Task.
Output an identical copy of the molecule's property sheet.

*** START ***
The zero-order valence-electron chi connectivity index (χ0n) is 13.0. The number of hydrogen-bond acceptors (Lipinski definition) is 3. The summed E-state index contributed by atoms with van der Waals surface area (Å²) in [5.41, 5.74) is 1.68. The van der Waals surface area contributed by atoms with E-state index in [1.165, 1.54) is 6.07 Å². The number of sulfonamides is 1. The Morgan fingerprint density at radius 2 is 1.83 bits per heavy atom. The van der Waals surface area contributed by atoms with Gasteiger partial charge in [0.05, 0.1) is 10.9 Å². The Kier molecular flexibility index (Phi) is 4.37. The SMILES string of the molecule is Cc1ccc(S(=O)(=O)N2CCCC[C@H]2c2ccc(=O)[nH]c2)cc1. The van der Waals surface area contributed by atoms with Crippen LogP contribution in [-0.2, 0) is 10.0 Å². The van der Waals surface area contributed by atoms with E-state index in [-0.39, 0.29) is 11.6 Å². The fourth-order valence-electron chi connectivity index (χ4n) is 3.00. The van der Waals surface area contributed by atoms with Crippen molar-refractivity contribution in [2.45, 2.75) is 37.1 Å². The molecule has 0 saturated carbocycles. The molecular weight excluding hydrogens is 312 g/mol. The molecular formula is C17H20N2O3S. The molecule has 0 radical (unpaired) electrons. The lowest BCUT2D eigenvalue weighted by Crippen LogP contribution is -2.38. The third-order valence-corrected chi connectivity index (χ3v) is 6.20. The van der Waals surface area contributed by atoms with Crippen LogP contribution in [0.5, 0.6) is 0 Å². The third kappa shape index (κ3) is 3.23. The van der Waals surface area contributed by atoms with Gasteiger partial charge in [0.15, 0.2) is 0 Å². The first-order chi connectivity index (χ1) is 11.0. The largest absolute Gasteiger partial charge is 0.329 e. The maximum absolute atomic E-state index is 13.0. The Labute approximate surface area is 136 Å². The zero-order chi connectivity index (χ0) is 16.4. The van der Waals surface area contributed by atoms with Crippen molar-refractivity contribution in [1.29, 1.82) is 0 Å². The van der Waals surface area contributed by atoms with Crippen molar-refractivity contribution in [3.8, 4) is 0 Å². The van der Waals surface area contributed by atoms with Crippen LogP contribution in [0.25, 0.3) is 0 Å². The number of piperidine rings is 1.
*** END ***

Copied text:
The zero-order valence-electron chi connectivity index (χ0n) is 13.0. The number of hydrogen-bond acceptors (Lipinski definition) is 3. The summed E-state index contributed by atoms with van der Waals surface area (Å²) in [5.41, 5.74) is 1.68. The van der Waals surface area contributed by atoms with E-state index in [1.165, 1.54) is 6.07 Å². The number of sulfonamides is 1. The Morgan fingerprint density at radius 2 is 1.83 bits per heavy atom. The van der Waals surface area contributed by atoms with Gasteiger partial charge in [0.05, 0.1) is 10.9 Å². The Kier molecular flexibility index (Phi) is 4.37. The SMILES string of the molecule is Cc1ccc(S(=O)(=O)N2CCCC[C@H]2c2ccc(=O)[nH]c2)cc1. The van der Waals surface area contributed by atoms with Crippen LogP contribution in [-0.2, 0) is 10.0 Å². The van der Waals surface area contributed by atoms with E-state index in [-0.39, 0.29) is 11.6 Å². The fourth-order valence-electron chi connectivity index (χ4n) is 3.00. The van der Waals surface area contributed by atoms with Crippen molar-refractivity contribution in [2.45, 2.75) is 37.1 Å². The molecule has 0 saturated carbocycles. The molecular weight excluding hydrogens is 312 g/mol. The molecular formula is C17H20N2O3S. The molecule has 0 radical (unpaired) electrons. The lowest BCUT2D eigenvalue weighted by Crippen LogP contribution is -2.38. The third-order valence-corrected chi connectivity index (χ3v) is 6.20. The van der Waals surface area contributed by atoms with Crippen LogP contribution in [0.5, 0.6) is 0 Å². The third kappa shape index (κ3) is 3.23. The van der Waals surface area contributed by atoms with Gasteiger partial charge in [0.15, 0.2) is 0 Å². The first-order chi connectivity index (χ1) is 11.0. The largest absolute Gasteiger partial charge is 0.329 e. The maximum absolute atomic E-state index is 13.0. The Labute approximate surface area is 136 Å². The zero-order chi connectivity index (χ0) is 16.4. The van der Waals surface area contributed by atoms with Crippen molar-refractivity contribution in [1.29, 1.82) is 0 Å². The van der Waals surface area contributed by atoms with Crippen molar-refractivity contribution in [3.8, 4) is 0 Å². The van der Waals surface area contributed by atoms with Crippen LogP contribution in [0.25, 0.3) is 0 Å². The number of piperidine rings is 1.